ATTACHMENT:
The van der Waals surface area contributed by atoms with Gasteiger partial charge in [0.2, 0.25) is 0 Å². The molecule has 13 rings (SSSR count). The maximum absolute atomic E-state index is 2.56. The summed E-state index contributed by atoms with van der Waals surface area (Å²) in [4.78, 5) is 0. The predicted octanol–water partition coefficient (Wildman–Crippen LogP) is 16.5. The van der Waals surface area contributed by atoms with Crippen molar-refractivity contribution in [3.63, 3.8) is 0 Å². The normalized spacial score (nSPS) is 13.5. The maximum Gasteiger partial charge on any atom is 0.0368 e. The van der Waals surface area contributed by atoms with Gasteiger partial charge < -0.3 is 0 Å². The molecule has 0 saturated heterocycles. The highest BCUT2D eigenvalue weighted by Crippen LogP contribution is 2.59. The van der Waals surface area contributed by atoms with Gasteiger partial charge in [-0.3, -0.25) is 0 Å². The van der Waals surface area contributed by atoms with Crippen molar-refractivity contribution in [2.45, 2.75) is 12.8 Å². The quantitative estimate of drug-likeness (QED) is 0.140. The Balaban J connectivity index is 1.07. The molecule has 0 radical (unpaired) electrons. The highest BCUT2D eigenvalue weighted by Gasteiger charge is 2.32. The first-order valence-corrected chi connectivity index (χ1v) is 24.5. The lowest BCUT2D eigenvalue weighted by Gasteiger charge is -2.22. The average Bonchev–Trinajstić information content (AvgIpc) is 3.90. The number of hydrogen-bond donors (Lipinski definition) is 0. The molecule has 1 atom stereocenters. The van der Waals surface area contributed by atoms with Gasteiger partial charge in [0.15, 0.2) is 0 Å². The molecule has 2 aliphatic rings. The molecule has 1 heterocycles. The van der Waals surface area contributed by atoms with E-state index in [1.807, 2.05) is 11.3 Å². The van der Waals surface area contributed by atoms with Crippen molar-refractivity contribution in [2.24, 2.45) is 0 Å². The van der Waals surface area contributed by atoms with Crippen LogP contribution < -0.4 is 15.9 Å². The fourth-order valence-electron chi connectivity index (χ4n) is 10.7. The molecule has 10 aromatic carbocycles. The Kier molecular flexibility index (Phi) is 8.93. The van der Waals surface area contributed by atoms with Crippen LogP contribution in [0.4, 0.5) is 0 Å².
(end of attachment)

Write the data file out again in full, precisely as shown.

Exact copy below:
The van der Waals surface area contributed by atoms with Gasteiger partial charge in [0.2, 0.25) is 0 Å². The molecule has 13 rings (SSSR count). The maximum absolute atomic E-state index is 2.56. The summed E-state index contributed by atoms with van der Waals surface area (Å²) in [4.78, 5) is 0. The predicted octanol–water partition coefficient (Wildman–Crippen LogP) is 16.5. The van der Waals surface area contributed by atoms with Crippen molar-refractivity contribution in [3.63, 3.8) is 0 Å². The normalized spacial score (nSPS) is 13.5. The maximum Gasteiger partial charge on any atom is 0.0368 e. The van der Waals surface area contributed by atoms with Gasteiger partial charge < -0.3 is 0 Å². The molecule has 0 saturated heterocycles. The highest BCUT2D eigenvalue weighted by Crippen LogP contribution is 2.59. The van der Waals surface area contributed by atoms with Gasteiger partial charge in [-0.3, -0.25) is 0 Å². The van der Waals surface area contributed by atoms with Crippen molar-refractivity contribution in [2.45, 2.75) is 12.8 Å². The quantitative estimate of drug-likeness (QED) is 0.140. The Balaban J connectivity index is 1.07. The molecule has 0 radical (unpaired) electrons. The highest BCUT2D eigenvalue weighted by Gasteiger charge is 2.32. The first-order valence-corrected chi connectivity index (χ1v) is 24.5. The lowest BCUT2D eigenvalue weighted by Gasteiger charge is -2.22. The average Bonchev–Trinajstić information content (AvgIpc) is 3.90. The number of hydrogen-bond donors (Lipinski definition) is 0. The molecule has 1 atom stereocenters. The van der Waals surface area contributed by atoms with Gasteiger partial charge in [0.15, 0.2) is 0 Å². The molecule has 2 aliphatic rings. The molecule has 1 heterocycles. The van der Waals surface area contributed by atoms with E-state index in [1.807, 2.05) is 11.3 Å². The van der Waals surface area contributed by atoms with Crippen molar-refractivity contribution in [2.24, 2.45) is 0 Å². The van der Waals surface area contributed by atoms with Crippen LogP contribution < -0.4 is 15.9 Å². The fourth-order valence-electron chi connectivity index (χ4n) is 10.7. The molecule has 10 aromatic carbocycles. The Kier molecular flexibility index (Phi) is 8.93. The van der Waals surface area contributed by atoms with Crippen LogP contribution in [0.4, 0.5) is 0 Å².